1. This second appeal arises from a suit for possession of certain zemindari property and mesne profits. The property was the personal property of one Sita Ram, whose widow, Mt. Dilaro, in 1914, executed what is called a deed of gift in favour of three persons: namely Raghunandan, the husband of the present plaintiff Ram Tawakkul, the father of Defendant No. 2; and Udit Narain, Defendant No. 1. These three donees were all direct descendants of the cousin of Sita Ram, and it appears that they held possession of the property allotted to them until 1921, when M.t Dilaro died, and disputes broke out among the donees during mutation proceedings. Some sort of settlement was made between them in December 1922, by which the property was allotted among the three. According to the plaint in the present suit Udit Narain dispossessed the plaintiff who is the widow of Raghunandan one of the donees.
2. She based her claim on the assertion that the deed of 1914 was a surrender by Mt. Dilaro of the estate in favour of the reversionary It is admitted that a Hindu widow can only surrender her husband's estate to the nearest reversionary heir, and it has been found as a fast by the lower appellate Court that the nearest reversionary heir at the time was not any of the donees but Radhe the father of Ram Tawakkul. Both the Courts below have, therefore, found that there was no surrender of the estate by Mt. Dilaro and no acceleration of the estate. An attempt has been made in this Court to argue that as Radhe was the father of Ram Tawakkul it must be presumed that he consented to the surrender in favour of Ram Tawakkul. There is, however, no evidence that Radhe consented. It is not the case set up in the plaint, in which Radhe is ignored altogether and the donees are spoken of as if they were the nearest reversioners. In fact this plea is taken for the first time in this Court, evidently as the result of the finding that Radhe was the nearest reversioner. I do not think that any such presumption could be made by the Court. Moreover it would further be necessary to presume that Radhe and Ram Tawakkul had consented to the surrender in favour of the other two donees I think that the circumstances justify the findings of the lower Courts that what Mt. Dilaro surrendered was not the full estate of her husband, but only her own limited estate.
3. The plaintiff has also relied to some extent on a compromise of 1922 in the mutation proceedings The lower Courts have refused to regard this as a family settlement on the ground that it purports to transfer an interest in immovable property valued at more that Rs. 100, and that it, therefore, required registration. This finding is challenged in second appeal and a reference has been made to the decision of a Bench of this Court reported in Baldeo Singh v. Udal Singh A.I.R. 1921 All. 248. It is argued that the compromise did not in itself purport to convey any title but merely to embody terms arrived at in an oral compromise outside the Court. There is, however, no evidence of any such oral compromise, and if there was and its terms were reduced to writing I fail to see that the Courts would be justified in ignoring the written compromise and falling back on the oral one. In the case of Baldeo Singh v. Udal Singh A.I.R. 1921 All. 248. Mr. Justice Kanhaiya Lal certainly held that if the written compromise did not by itself purport to create, assign or declare any rights in immovable property it would not require to be registered. In the present case, however, the written compromise does allot the various shares among the donees, and if as I have held the deed of 1914 conveyed no title to the plaintiff or her predecessor beyond a share in the limited interest of Mt. Dilaro, it is difficult to see what the plaintiff bases her title on unless it is this compromise. To put the matter in a somewhat different form, on Mt. Dilaro's death the present plaintiff lost all the interest that she had in the estate, and could have no standing as a party in a family settlement which, as is admitted on behalf of the appellant, must be a decision of doubtful rights.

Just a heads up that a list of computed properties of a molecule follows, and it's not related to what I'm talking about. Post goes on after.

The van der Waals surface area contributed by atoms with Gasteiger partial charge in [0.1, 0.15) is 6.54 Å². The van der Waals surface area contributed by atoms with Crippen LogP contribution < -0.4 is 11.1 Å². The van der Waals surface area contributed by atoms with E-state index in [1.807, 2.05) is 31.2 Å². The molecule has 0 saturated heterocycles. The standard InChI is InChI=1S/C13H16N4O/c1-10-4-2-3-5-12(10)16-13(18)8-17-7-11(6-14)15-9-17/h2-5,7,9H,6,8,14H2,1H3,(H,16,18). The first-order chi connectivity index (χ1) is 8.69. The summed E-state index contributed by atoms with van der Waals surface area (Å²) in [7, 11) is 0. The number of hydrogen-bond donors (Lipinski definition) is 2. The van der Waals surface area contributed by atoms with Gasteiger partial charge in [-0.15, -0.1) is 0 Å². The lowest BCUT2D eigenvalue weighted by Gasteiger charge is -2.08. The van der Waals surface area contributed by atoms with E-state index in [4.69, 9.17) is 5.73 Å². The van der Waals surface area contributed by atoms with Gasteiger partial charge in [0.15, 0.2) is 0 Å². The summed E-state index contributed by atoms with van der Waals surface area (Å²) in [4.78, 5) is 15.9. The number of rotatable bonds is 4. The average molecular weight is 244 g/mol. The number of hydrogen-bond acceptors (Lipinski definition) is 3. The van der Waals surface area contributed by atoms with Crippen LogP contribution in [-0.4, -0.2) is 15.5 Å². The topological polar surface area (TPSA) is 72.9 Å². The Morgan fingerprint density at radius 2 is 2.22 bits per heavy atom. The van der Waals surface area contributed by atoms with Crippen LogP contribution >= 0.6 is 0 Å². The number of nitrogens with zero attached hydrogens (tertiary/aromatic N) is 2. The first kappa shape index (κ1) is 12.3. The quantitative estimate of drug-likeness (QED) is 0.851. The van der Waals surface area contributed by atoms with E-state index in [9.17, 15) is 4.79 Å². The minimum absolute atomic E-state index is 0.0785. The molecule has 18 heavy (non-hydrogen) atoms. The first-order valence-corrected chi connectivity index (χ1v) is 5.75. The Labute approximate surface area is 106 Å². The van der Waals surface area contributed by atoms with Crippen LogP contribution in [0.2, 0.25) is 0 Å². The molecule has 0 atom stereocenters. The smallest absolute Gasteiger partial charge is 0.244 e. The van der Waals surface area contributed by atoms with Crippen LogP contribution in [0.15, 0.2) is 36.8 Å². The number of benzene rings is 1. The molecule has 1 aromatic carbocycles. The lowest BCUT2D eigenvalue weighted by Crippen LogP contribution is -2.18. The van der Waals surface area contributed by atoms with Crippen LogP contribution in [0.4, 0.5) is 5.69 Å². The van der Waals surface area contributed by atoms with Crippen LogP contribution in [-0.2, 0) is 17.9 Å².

4. I should add that the respondent has pointed out in argument a further objection to regarding the deed of 1914 as a surrender of the full estate. It has been found, by the lower appellate Court that the whole of Sita Ram's estate was not gifted to the donees by Mt. Dilaro. It has been held by their Lordships of the Privy Council in Rangasami Gounden v. Nachiappa Gounden A. 1. Rule 1918 P. C. 196 that a surrender by a Hindu widow in favour of the nearest reversioner must be not only absolute but complete, and in the present case the so-called surrender was not complete.
5. The result of these findings is that the appeal fails and it is dismissed with coats.